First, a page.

The continuous melting of Arctic sea ice has attracted increasing interest in the potential of navigation in the Arctic route. Most existing studies use the sea ice concentration (SIC) to evaluate the sea ice condition along the route. Based on the historical sea ice data (including sea ice area) in Arctic waters, this study investigated the annual sea ice changing trend in Arctic waters, especially in summer. The overall Arctic sea ice area has shown a decreasing trend with large interannual variability in the past two decades. The navigable capacity of Sonnikov Strait follows the overall ice change of Arctic waters. Nevertheless, the sea ice in Vilikitsky Strait fluctuates wildly with significant uncertainty. The results can help merchant ships evaluate their navigation capacity in Arctic waters.
Due to the rapid economic development and the increase of human activities in the past century, global warming seems to be an inevitable trend of the climate system. In the high latitudes of the northern hemisphere, the warming of the surface is more pronounced, leading to a rapid decrease in Arctic sea ice, which makes the "Northern Sea Route (NSR)" in the northern coastal area of Russia expected to be fully opened in the not-too-long future. The Arctic Northeast Passage Route starts from Northeast Asia and passes through the Chukchi Sea, the Eastern Siberian Sea, the Laptev Sea, the Kara Sea, and the Barents Sea in the southern Arctic Ocean to the north. The main sea areas and straits that the NSR covers are present in Figure 1.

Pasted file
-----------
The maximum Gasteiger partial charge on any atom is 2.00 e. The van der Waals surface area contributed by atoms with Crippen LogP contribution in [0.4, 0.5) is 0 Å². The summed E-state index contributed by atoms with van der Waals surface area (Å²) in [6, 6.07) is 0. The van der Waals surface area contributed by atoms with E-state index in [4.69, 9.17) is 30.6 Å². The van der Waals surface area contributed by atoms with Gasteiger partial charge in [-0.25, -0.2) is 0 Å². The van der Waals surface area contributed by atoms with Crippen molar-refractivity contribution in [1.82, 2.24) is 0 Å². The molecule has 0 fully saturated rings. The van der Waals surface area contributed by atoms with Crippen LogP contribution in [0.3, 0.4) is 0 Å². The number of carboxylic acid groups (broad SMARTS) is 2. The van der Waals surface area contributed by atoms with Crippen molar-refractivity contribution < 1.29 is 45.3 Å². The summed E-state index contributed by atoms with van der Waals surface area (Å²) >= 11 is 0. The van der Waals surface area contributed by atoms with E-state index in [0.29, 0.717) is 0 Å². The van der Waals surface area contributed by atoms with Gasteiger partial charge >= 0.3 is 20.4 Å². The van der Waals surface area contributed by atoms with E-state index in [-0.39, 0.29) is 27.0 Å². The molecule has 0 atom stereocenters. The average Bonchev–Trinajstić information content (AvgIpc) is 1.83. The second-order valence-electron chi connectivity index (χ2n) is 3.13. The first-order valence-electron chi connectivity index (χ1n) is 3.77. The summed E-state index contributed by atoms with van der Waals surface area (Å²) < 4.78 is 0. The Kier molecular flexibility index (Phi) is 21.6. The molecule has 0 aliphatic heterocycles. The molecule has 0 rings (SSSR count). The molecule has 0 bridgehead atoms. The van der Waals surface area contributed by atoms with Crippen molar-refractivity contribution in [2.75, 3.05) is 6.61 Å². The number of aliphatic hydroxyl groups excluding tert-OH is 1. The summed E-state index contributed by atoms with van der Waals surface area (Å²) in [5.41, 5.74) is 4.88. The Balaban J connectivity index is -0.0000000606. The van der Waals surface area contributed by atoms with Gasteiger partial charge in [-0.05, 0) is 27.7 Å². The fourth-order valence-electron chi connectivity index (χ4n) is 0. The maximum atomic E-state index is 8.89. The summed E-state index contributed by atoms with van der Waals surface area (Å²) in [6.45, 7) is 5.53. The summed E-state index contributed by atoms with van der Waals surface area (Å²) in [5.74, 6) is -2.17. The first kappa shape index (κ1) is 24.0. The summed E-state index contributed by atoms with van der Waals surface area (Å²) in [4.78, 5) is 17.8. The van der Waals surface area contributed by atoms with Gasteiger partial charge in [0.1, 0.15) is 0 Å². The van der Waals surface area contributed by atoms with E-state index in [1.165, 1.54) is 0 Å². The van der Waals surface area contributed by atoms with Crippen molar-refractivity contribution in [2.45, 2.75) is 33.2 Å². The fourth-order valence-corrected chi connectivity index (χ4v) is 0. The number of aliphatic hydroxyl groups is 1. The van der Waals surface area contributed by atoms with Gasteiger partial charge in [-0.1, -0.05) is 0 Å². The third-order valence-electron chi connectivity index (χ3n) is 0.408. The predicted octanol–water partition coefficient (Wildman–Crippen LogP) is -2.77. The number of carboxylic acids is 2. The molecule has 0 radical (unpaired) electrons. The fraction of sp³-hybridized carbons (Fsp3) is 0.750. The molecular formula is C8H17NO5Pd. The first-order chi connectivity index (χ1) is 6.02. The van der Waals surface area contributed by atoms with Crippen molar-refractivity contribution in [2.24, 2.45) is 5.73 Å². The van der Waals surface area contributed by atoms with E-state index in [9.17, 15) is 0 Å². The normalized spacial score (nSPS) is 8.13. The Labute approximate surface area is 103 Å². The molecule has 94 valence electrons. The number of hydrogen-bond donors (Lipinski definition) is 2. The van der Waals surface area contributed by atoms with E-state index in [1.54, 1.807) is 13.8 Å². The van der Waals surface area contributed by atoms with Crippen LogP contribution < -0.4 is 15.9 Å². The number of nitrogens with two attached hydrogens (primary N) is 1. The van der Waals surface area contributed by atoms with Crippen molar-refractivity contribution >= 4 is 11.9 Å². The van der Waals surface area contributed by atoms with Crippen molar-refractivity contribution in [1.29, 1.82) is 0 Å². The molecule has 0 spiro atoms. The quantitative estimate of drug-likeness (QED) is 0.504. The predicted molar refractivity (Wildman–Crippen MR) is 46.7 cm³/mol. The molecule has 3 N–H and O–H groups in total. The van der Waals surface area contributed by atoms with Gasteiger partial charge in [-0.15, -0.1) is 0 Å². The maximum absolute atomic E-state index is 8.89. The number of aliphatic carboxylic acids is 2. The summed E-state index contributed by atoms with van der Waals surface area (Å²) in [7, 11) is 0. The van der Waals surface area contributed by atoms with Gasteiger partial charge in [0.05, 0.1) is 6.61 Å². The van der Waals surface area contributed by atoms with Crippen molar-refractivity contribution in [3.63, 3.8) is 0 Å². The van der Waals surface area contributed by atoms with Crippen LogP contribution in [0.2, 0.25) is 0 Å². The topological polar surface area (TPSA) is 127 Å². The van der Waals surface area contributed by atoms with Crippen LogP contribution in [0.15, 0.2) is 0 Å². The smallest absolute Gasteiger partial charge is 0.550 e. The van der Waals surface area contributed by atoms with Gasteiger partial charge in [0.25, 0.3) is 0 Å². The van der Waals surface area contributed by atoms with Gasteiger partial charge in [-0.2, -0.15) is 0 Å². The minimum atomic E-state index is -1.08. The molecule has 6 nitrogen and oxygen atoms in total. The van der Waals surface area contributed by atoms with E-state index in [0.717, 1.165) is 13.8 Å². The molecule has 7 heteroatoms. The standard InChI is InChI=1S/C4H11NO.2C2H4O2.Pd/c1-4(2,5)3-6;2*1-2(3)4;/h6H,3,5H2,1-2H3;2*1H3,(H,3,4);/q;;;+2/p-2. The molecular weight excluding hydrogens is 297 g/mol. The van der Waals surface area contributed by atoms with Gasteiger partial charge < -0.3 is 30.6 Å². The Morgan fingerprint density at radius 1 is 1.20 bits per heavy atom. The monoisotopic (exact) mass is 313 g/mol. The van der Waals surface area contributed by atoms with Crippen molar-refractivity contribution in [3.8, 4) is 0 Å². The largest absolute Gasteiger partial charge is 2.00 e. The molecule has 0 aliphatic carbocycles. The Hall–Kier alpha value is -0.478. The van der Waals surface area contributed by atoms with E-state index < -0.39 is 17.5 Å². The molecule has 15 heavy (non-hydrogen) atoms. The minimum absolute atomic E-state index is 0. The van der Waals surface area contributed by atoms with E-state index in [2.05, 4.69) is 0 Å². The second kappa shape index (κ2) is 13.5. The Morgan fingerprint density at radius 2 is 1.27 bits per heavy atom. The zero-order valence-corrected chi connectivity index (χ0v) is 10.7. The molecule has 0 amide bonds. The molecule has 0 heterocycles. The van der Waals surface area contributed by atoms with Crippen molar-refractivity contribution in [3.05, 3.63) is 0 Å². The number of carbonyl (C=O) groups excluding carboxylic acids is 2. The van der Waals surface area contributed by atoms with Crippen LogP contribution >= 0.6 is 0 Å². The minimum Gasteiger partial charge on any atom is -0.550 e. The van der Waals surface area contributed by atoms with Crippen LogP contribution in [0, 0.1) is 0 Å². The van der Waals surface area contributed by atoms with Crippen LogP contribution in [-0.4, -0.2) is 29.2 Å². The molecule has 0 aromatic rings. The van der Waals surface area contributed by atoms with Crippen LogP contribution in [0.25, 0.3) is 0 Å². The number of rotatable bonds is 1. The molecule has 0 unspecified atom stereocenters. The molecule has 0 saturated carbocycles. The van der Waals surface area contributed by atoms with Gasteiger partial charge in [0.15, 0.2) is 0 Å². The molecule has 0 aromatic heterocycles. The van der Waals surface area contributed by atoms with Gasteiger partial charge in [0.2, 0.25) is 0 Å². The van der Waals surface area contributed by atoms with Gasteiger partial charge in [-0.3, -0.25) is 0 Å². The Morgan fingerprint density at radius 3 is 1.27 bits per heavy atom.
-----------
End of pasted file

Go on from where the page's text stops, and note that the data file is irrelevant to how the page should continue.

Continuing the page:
The reduction of Arctic sea ice area and even seasonally ice-free phenomenon will improve the navigability of the Arctic region. The concept of Arctic waterways is becoming a reality. The Arctic Passage consists of the NSR and the Western sea route (WSR). The NSR is from Western Europe to the Bering Strait through the five sea areas of the Arctic Ocean in Figure 1. The WSR departs from the Bering Strait and reaches North America and Canada, containing two branches. The Arctic Passage has advantages compared with the Southern Passage through the Strait of Malacca, Suez Canal, or the Panama Canal in terms of economy and efficiency, saving approximately 20% and 40% of the entire voyage distance. In addition, because the Arctic waterway is less affected by unstable factors such as pirates, the cost of escort and insurance during the voyage of ships will be significantly reduced. The opening of the Arctic waterway will greatly change the pattern of world trade, fundamentally changing the pattern of the economic circle around the Arctic Ocean dominated by Russia, North America, Western Europe, and East Asia.